The toll of tuberculosis is huge. As a community educator working with adolescents living with TB, I see how they suffer. It’s frustrating and dehumanizing.
Worst of all, I saw this struggle in my son. One of the toughest moments of my life was when my son was diagnosed with TB when he was 13. It was a true moment of sadness as a mother.
When my son became sick with tuberculosis, the first sign was the sickness of the stomach; at one point the doctor said he had ulcers. Later I saw his other symptoms: swollen lymph nodes, thinning hair, weight loss. I had just lost a close friend to TB six months before, and I recognized the signs. People with TB become weak very quickly; in two days you almost can’t recognize them. I was very scared for my son — his illness was difficult to diagnose.
His body was not very responsive to treatment at first, and he was in a lot of pain. Getting him to take the drugs was difficult. Many times he threw them up or threw them out and I’d have to pick them out of the dustbin. It took a lot of begging, a lot of crying. It was a nightmare.
The disease was draining to the family finances and family emotions. The smiles were gone from our faces. We were scared about him making it through. It was hard for us to cope.
Tuberculosis, especially in high-burden communities like Siaya County, Kenya, where I work, is misunderstood. Many believe wrongly that someone has to cough for two weeks to be diagnosed with TB. Health advocates like me and have learned the symptoms to educate people about TB. Even medics don’t always have current information, and those treated in public hospitals might not be seen by a TB specialist. Many parents don’t want to give their kids medicine, not understanding possible side effects. We lost a lot of children that way.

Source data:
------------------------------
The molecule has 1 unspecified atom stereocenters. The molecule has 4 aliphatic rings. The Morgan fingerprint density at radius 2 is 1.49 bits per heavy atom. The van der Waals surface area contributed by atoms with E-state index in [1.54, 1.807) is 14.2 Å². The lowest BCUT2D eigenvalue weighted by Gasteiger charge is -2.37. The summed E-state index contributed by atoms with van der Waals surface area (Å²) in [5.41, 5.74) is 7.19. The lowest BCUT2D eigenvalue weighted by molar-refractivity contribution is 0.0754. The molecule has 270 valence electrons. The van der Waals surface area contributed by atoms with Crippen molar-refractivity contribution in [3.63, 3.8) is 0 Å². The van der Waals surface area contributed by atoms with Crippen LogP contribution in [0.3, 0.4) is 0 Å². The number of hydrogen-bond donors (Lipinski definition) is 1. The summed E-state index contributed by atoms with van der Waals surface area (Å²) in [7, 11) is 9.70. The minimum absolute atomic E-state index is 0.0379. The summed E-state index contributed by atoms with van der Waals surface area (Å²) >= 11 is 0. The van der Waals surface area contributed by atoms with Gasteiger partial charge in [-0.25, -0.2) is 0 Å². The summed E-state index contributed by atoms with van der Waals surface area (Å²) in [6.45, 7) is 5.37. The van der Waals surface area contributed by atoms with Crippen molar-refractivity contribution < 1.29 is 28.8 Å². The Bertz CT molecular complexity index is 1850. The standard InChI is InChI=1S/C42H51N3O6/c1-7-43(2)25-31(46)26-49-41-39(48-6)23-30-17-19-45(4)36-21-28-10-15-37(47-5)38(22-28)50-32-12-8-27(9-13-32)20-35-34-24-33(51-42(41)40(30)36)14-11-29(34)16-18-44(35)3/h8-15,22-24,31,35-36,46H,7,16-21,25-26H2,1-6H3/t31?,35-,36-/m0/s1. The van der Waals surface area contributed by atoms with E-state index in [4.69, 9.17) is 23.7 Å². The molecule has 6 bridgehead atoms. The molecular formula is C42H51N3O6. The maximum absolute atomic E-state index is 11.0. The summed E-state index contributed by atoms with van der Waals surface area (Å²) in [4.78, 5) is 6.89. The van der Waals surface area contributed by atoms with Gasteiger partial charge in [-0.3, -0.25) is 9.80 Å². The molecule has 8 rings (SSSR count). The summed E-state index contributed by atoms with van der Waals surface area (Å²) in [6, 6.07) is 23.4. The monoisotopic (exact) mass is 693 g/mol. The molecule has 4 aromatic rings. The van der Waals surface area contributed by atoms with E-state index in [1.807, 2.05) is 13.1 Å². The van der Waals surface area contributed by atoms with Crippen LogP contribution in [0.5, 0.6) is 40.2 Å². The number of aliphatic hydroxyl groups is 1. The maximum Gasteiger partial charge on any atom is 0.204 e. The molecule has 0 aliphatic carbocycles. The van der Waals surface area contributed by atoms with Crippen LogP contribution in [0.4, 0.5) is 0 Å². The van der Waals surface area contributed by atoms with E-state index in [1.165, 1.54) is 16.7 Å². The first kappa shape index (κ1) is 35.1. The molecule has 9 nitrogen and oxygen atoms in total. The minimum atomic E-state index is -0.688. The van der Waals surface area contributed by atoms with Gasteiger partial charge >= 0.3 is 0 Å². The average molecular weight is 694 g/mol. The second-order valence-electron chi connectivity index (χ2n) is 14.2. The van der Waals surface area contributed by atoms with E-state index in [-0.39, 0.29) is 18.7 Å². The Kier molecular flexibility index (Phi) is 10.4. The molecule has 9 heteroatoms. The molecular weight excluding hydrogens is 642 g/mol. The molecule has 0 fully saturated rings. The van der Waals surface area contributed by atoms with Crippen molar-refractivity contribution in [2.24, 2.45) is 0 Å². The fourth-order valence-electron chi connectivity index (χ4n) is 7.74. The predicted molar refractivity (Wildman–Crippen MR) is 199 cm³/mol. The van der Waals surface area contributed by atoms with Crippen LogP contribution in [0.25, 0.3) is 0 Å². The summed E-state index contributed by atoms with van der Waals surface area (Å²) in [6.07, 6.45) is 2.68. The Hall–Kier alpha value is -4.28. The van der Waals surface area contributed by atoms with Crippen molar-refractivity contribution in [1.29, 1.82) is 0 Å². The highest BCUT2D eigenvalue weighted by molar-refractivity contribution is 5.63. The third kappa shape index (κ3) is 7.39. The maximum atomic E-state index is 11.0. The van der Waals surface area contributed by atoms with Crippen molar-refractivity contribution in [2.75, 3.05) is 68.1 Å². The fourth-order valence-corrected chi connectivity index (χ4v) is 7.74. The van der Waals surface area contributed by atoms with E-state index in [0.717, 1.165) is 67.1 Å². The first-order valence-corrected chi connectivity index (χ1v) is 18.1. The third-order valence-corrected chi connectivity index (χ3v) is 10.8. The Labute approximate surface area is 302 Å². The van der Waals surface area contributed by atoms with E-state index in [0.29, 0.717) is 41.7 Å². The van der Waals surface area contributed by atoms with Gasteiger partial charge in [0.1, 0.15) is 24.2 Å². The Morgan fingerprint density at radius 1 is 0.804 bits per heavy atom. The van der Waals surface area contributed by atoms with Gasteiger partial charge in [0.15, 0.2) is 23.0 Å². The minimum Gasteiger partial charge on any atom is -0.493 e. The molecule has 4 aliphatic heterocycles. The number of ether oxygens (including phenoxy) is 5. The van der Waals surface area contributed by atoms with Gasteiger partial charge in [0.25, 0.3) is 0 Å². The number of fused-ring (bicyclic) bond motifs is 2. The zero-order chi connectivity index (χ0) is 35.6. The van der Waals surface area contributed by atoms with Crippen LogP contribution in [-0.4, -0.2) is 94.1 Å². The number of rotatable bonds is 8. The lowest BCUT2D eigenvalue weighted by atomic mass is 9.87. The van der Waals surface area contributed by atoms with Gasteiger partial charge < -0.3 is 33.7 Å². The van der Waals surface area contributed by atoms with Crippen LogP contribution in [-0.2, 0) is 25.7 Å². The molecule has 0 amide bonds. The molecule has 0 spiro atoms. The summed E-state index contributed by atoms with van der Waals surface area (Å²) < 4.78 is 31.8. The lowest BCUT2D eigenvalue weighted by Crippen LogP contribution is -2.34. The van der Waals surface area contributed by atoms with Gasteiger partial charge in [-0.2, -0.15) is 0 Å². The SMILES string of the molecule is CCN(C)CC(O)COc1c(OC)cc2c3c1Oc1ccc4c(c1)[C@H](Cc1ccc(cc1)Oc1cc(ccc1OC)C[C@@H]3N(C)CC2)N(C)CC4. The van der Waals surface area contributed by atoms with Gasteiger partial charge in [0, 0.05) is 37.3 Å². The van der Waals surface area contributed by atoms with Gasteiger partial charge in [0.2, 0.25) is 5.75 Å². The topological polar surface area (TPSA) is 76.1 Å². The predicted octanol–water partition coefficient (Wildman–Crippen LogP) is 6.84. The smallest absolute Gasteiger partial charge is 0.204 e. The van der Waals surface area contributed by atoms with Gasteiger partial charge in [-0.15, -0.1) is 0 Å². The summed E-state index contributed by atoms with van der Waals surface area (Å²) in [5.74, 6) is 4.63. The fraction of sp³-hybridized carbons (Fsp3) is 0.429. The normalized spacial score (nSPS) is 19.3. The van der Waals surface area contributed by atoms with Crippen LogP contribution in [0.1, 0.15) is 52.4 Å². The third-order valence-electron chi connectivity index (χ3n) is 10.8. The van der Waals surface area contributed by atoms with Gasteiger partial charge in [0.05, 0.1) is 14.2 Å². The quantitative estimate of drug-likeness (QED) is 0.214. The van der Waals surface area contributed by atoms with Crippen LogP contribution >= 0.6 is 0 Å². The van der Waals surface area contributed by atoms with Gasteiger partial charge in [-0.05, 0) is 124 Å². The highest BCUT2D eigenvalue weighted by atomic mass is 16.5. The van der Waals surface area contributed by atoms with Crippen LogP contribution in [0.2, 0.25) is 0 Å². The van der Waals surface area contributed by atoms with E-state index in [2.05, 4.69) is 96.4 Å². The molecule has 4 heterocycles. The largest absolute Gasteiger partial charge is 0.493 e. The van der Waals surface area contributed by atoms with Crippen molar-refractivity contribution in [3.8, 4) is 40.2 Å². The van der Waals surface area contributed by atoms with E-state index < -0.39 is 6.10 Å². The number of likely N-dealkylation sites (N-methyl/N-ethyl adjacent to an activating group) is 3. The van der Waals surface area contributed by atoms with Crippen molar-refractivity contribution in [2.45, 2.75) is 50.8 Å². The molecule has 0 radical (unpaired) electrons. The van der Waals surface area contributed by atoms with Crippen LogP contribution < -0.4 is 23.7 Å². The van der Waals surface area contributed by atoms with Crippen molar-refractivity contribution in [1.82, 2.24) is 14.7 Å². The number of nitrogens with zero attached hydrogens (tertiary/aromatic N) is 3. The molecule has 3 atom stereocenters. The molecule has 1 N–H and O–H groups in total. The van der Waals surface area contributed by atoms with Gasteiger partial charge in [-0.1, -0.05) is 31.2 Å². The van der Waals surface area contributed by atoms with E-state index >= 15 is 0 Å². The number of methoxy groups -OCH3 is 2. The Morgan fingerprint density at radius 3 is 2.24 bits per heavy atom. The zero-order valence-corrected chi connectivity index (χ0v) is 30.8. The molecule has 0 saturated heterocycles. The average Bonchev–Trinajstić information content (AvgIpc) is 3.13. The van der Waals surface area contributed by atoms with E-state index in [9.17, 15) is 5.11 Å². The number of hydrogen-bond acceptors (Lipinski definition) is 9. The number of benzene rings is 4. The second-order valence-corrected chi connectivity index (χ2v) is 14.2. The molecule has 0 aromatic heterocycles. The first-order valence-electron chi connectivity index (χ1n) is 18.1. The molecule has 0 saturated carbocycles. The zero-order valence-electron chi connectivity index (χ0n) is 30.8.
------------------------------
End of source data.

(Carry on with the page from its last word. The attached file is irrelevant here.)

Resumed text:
That’s why strengthening the capacity of people, institutions, and resources that deliver health care services to treat TB is critical, in addition to continued domestic funding and strong support of The Global Fund to Fight AIDS, Tuberculosis and Malaria. My organization, the Lean on Me Foundation, works with 3,000 young women and girls in southwest Kenya living with HIV, providing access to education, treatment, counseling, peer learning, and leadership training. You simply cannot do this work without talking about TB. It is the No. 1 killer of people living with HIV.
I understand these girls because I was one of them. I faced challenges living with HIV as a young, pregnant girl — it was a dark moment of life. Those of us who survived did not lose the passion of lifting someone up. I felt I needed to do something to make someone better, that’s why I founded Lean on Me.
My commitment to helping others makes this fall’s upcoming United Nations General Assembly High-Level Meeting on TB is so important to me. What doesn’t get talked about doesn’t get done. The meeting offers an opportunity for TB to be discussed at the highest political levels. At this meeting, I am hoping to see commitments from governments and the global health community to developing new drugs, combating stigma, and ensuring no one is left behind in TB diagnosis and treatment. We must end TB in this generation.
Take Action Challenge:
- Every day between now and the United Nations High-Level Meeting on TB, let’s flood Twitter and Facebook with calls for Heads of State participation at the meeting. You can use the templates available here to build your messages.